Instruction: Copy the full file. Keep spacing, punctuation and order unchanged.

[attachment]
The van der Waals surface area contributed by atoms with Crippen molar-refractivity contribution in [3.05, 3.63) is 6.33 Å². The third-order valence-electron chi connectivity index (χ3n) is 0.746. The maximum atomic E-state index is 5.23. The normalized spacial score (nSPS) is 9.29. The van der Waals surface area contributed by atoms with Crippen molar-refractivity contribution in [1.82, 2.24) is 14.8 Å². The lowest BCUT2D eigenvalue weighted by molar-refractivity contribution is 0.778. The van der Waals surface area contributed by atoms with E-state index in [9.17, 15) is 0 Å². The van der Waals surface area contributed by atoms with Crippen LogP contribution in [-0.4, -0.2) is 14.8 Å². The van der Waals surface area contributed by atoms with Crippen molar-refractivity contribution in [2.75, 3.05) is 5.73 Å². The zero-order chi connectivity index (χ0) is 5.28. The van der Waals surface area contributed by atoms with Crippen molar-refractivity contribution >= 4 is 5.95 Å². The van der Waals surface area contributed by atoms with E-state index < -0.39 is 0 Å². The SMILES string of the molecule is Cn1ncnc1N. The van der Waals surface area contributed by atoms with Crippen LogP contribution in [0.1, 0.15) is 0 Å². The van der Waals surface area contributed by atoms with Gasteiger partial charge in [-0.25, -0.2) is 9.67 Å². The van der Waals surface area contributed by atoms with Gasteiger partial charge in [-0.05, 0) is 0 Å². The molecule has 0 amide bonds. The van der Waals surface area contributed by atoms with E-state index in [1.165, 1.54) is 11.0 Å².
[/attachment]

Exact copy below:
The van der Waals surface area contributed by atoms with Crippen molar-refractivity contribution in [3.05, 3.63) is 6.33 Å². The third-order valence-electron chi connectivity index (χ3n) is 0.746. The maximum atomic E-state index is 5.23. The normalized spacial score (nSPS) is 9.29. The van der Waals surface area contributed by atoms with Crippen molar-refractivity contribution in [1.82, 2.24) is 14.8 Å². The lowest BCUT2D eigenvalue weighted by molar-refractivity contribution is 0.778. The van der Waals surface area contributed by atoms with E-state index in [9.17, 15) is 0 Å². The van der Waals surface area contributed by atoms with Crippen LogP contribution in [-0.4, -0.2) is 14.8 Å². The van der Waals surface area contributed by atoms with Crippen molar-refractivity contribution in [2.75, 3.05) is 5.73 Å². The zero-order chi connectivity index (χ0) is 5.28. The van der Waals surface area contributed by atoms with Crippen molar-refractivity contribution >= 4 is 5.95 Å². The van der Waals surface area contributed by atoms with E-state index < -0.39 is 0 Å². The SMILES string of the molecule is Cn1ncnc1N. The van der Waals surface area contributed by atoms with Crippen LogP contribution in [0.1, 0.15) is 0 Å². The van der Waals surface area contributed by atoms with Gasteiger partial charge in [-0.25, -0.2) is 9.67 Å². The van der Waals surface area contributed by atoms with Gasteiger partial charge in [-0.05, 0) is 0 Å². The molecule has 0 amide bonds. The van der Waals surface area contributed by atoms with E-state index in [1.165, 1.54) is 11.0 Å².